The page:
The Royal College of Music continuously refuse to negotiate with the workers and their chosen union. The RCM will only engage with UNISON, despite the fact that the IWGB represent the overwhelming majority of RCM cleaners. Moreover, according to one worker, the college have suggested that the only way for their demands to be acknowledged would be to join UNISON. The University of London branch of the IWGB split from UNISON back in 2013, due to a number of disputes ranging back over a couple of years. At the heart of the disagreements lay the 3 Cosas Campaign, that was then directed at the University of London. The workers at the University were facing the same poor employment terms and conditions that those at the Royal College of Music do today, yet UNISON were reluctant to engage in industrial action or support the worker-led campaign. Indeed, UNISON spent several months actively sabotaging the campaign. The breaking point came after UNISON’s branch elections, in which the pro-3 Cosas candidates had run for positions in the union. After rigorous canvassing and campaigning, the representatives, who are now chairs and secretaries in the IWGB, felt confident they had amassed an overwhelming majority of votes.

As Henry Chango Lopez, Vice President of the IWGB, stated: “All the workers were supporting us... they had a lot of confidence in us because... every day they went to their workplaces... we were almost like a family... the majority said they would vote for us”. Yet when the day came to announce the outcome of the election, UNISON refused to release the results, or schedule another election. As far as the nominees were concerned, they had been purposefully thwarted by a union with little regard for the democratic process, or their workers’ needs. Henry Chango Lopez revealed: “They [UNISON] put posters up around the university saying that... they weren’t involved with the 3 Cosas, even when we were involved with the union... UNISON and the University were colluding together in order to fight the workers.”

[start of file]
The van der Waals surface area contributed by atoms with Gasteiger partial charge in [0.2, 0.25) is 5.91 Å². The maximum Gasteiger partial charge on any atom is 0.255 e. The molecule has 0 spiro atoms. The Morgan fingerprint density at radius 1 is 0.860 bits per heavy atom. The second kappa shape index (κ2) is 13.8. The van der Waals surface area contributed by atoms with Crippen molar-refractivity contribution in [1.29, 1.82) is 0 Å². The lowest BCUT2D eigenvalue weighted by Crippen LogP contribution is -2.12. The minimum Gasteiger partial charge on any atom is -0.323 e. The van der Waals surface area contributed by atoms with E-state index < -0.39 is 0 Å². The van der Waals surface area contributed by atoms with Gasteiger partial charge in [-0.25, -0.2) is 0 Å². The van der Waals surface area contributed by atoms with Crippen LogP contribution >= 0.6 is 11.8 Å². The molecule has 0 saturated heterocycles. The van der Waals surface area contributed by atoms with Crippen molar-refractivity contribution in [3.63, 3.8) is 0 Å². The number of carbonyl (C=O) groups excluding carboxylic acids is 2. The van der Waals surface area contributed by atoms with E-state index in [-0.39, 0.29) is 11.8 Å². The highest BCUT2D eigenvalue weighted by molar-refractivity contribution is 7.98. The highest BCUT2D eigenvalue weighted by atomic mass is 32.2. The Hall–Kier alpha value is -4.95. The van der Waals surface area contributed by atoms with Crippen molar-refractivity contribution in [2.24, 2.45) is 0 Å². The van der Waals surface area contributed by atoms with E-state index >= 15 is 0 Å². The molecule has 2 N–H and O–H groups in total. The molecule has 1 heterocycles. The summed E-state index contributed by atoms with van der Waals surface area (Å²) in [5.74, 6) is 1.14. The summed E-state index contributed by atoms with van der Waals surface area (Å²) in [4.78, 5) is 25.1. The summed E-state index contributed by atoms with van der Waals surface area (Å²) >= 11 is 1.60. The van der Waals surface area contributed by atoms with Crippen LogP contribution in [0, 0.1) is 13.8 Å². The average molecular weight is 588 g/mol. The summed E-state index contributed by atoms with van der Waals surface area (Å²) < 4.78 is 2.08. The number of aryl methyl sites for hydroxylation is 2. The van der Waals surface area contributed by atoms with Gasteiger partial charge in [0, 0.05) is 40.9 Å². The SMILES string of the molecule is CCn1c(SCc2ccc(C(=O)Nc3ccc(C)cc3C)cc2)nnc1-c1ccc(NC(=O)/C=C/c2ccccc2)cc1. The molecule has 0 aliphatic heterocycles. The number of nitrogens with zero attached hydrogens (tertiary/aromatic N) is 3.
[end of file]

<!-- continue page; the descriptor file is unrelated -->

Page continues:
“Our rights shouldn’t depend on what union we belong to”

The Royal College of Music’s insistence that the workers must join the non-combative UNISON is perhaps unsurprising. Yet given the union’s track record, the likelihood of improved terms and conditions emerging for these workers, should they join UNISON, may well be bleak.  Lopez added: ‘They [RCM] are using that as an excuse not to talk to the IWGB... because it is costly and they don’t want to give us the money. It’s not something that will help the workers get the 3 Cosas”. Such a condemnation does not seem to be an exaggeration, if the union’s past behaviour is an indicator. One worker, annoyed at the College’s stalling, stated: “our rights shouldn’t depend on what union we belong too”. While the demands may be costly for the College, the changes in terms and conditions would make a huge difference to the quality of these workers’ lives.  Enrique Ramirez explained: “There is no security [with the current terms and conditions]... if we win I would feel protected”.

Despite the challenges, however, the IWGB will not give up the fight. The material difference that these improved conditions would make in the cleaners’ lives, like the ability to return home, stay home when they are sick and retire comfortably, are only part of what they stand to gain from the 3 Cosas. For many of the workers, the 3 Cosas Campaign signifies something far greater, as one cleaner noted: “this union is like [our] voice… We are here and we hope to get our dignity”.

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The NHS is a precious public institution. Any involvement from private companies should be open to public scrutiny and debate. We need more transparency during this pandemic – not less.